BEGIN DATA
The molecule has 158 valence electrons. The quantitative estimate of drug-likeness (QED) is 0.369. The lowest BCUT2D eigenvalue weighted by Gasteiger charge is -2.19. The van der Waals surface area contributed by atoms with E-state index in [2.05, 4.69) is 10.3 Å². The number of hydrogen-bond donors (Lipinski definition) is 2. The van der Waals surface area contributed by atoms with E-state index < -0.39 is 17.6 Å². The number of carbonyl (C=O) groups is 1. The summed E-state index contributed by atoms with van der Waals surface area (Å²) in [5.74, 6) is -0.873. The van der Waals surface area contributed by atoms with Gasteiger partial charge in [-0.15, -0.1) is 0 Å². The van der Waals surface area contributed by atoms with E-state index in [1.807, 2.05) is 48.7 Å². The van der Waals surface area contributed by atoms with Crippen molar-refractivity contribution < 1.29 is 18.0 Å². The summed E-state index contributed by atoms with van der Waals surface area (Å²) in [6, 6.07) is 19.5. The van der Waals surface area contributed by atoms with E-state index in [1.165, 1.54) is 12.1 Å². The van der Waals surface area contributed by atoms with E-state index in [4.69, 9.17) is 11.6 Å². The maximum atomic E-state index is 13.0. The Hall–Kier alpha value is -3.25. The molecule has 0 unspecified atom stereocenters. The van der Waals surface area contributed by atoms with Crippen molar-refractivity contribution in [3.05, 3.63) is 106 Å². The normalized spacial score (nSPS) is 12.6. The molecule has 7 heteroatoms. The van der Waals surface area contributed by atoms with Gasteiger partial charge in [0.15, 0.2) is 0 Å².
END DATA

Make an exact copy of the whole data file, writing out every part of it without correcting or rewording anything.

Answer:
The molecule has 158 valence electrons. The quantitative estimate of drug-likeness (QED) is 0.369. The lowest BCUT2D eigenvalue weighted by Gasteiger charge is -2.19. The van der Waals surface area contributed by atoms with E-state index in [2.05, 4.69) is 10.3 Å². The number of hydrogen-bond donors (Lipinski definition) is 2. The van der Waals surface area contributed by atoms with E-state index < -0.39 is 17.6 Å². The number of carbonyl (C=O) groups is 1. The summed E-state index contributed by atoms with van der Waals surface area (Å²) in [5.74, 6) is -0.873. The van der Waals surface area contributed by atoms with Gasteiger partial charge in [-0.15, -0.1) is 0 Å². The van der Waals surface area contributed by atoms with E-state index in [1.807, 2.05) is 48.7 Å². The van der Waals surface area contributed by atoms with Crippen molar-refractivity contribution < 1.29 is 18.0 Å². The summed E-state index contributed by atoms with van der Waals surface area (Å²) in [6, 6.07) is 19.5. The van der Waals surface area contributed by atoms with E-state index in [1.165, 1.54) is 12.1 Å². The van der Waals surface area contributed by atoms with E-state index in [4.69, 9.17) is 11.6 Å². The maximum atomic E-state index is 13.0. The Hall–Kier alpha value is -3.25. The molecule has 0 unspecified atom stereocenters. The van der Waals surface area contributed by atoms with Crippen molar-refractivity contribution in [3.05, 3.63) is 106 Å². The normalized spacial score (nSPS) is 12.6. The molecule has 7 heteroatoms. The van der Waals surface area contributed by atoms with Gasteiger partial charge in [0.15, 0.2) is 0 Å².